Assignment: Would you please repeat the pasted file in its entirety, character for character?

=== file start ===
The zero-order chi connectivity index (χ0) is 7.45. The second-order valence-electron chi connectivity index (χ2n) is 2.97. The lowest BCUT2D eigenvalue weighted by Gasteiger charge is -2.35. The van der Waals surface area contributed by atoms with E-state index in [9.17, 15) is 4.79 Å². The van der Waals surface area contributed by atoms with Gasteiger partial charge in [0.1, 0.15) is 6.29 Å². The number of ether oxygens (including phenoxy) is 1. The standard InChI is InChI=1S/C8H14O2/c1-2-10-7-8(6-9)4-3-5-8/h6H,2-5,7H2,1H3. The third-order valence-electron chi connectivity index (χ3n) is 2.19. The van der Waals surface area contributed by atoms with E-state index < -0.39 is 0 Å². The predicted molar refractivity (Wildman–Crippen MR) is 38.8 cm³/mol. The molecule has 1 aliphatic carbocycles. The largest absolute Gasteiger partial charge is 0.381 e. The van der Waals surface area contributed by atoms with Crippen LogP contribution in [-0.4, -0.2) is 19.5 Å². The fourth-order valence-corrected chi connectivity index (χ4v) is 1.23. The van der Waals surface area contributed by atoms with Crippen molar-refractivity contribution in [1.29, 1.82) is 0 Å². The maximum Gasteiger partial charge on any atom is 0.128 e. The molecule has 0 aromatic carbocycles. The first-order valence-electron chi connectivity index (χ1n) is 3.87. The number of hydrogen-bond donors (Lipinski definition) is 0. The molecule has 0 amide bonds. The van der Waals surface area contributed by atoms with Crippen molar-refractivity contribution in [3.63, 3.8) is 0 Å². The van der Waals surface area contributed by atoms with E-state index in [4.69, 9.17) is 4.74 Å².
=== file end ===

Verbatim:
The zero-order chi connectivity index (χ0) is 7.45. The second-order valence-electron chi connectivity index (χ2n) is 2.97. The lowest BCUT2D eigenvalue weighted by Gasteiger charge is -2.35. The van der Waals surface area contributed by atoms with E-state index in [9.17, 15) is 4.79 Å². The van der Waals surface area contributed by atoms with Gasteiger partial charge in [0.1, 0.15) is 6.29 Å². The number of ether oxygens (including phenoxy) is 1. The standard InChI is InChI=1S/C8H14O2/c1-2-10-7-8(6-9)4-3-5-8/h6H,2-5,7H2,1H3. The third-order valence-electron chi connectivity index (χ3n) is 2.19. The van der Waals surface area contributed by atoms with E-state index < -0.39 is 0 Å². The predicted molar refractivity (Wildman–Crippen MR) is 38.8 cm³/mol. The molecule has 1 aliphatic carbocycles. The largest absolute Gasteiger partial charge is 0.381 e. The van der Waals surface area contributed by atoms with Crippen LogP contribution in [-0.4, -0.2) is 19.5 Å². The fourth-order valence-corrected chi connectivity index (χ4v) is 1.23. The van der Waals surface area contributed by atoms with Crippen molar-refractivity contribution in [1.29, 1.82) is 0 Å². The maximum Gasteiger partial charge on any atom is 0.128 e. The molecule has 0 aromatic carbocycles. The first-order valence-electron chi connectivity index (χ1n) is 3.87. The number of hydrogen-bond donors (Lipinski definition) is 0. The molecule has 0 amide bonds. The van der Waals surface area contributed by atoms with Crippen molar-refractivity contribution in [3.63, 3.8) is 0 Å². The van der Waals surface area contributed by atoms with E-state index in [4.69, 9.17) is 4.74 Å².